27. Caveats are dealt with by sections 139-143. Section 139 provides that any person with an adverse claim against the land may lodge a caveat with the Registrar forbidding (inter alia) the registration of any person as transferee or proprietor of the land unless the instrument of transfer is expressed to be subject to the claim of the caveator. Section 140 provides for notice of the caveat to be given to the registered proprietor, who may if he thinks fit summon the caveator to show cause why the caveat should not be removed. Except in the case of a caveat lodged by the Registrar, every caveat is deemed to lapse upon the expiration of 14 days after notice to the caveator of an application for registration of a transfer or dealing. Section 142 provides that, so long as the caveat remains in force, the Registrar shall not enter a transfer in the Register Book without the written consent of the caveator.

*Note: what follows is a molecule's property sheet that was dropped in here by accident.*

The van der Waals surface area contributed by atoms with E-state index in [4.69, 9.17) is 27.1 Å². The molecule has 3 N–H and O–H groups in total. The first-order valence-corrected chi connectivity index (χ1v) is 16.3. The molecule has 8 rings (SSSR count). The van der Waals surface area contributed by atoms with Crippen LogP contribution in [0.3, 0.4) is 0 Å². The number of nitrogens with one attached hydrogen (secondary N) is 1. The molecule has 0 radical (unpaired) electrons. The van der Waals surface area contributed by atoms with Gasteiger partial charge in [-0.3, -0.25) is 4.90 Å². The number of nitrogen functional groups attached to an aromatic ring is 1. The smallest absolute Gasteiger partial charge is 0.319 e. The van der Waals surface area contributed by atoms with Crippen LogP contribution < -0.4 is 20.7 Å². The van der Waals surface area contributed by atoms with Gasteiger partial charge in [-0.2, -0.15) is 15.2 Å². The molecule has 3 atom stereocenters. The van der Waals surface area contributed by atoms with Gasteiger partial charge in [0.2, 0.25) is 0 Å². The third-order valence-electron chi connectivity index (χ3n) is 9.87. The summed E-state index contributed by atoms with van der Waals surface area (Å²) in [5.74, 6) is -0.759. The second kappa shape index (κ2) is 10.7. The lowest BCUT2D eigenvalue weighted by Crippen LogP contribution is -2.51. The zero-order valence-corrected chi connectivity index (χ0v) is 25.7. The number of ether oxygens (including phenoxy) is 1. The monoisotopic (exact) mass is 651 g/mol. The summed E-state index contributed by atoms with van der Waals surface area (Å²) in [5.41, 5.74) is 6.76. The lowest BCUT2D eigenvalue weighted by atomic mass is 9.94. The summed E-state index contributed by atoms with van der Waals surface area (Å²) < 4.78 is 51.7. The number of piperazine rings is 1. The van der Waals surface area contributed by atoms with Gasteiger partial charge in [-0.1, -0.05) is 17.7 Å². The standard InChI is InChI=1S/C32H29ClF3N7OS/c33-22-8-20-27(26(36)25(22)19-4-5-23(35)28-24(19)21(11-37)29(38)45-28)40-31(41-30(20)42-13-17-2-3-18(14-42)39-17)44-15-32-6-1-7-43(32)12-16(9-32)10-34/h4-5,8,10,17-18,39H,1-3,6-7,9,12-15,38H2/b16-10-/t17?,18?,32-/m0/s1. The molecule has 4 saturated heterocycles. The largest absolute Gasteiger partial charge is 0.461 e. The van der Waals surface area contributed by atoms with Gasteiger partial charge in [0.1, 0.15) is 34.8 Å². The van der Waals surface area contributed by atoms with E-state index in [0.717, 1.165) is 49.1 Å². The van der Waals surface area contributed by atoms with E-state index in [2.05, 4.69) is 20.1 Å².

28. The Registrar may enter a caveat pursuant to the powers conferred on him by section 15. Paragraph (b) of that section requires him to rectify the Register Book by correcting errors and supplying omissions, and provides that:

    every error or entry so corrected or supplied shall have the like validity and effect as if such error had not been made or such entry omitted; except as regards any entry made in the Register Book prior to the actual time of correcting the error or supplying the omitted entry.

    [emphasis added]

  29. Paragraph (c) provides that the Registrar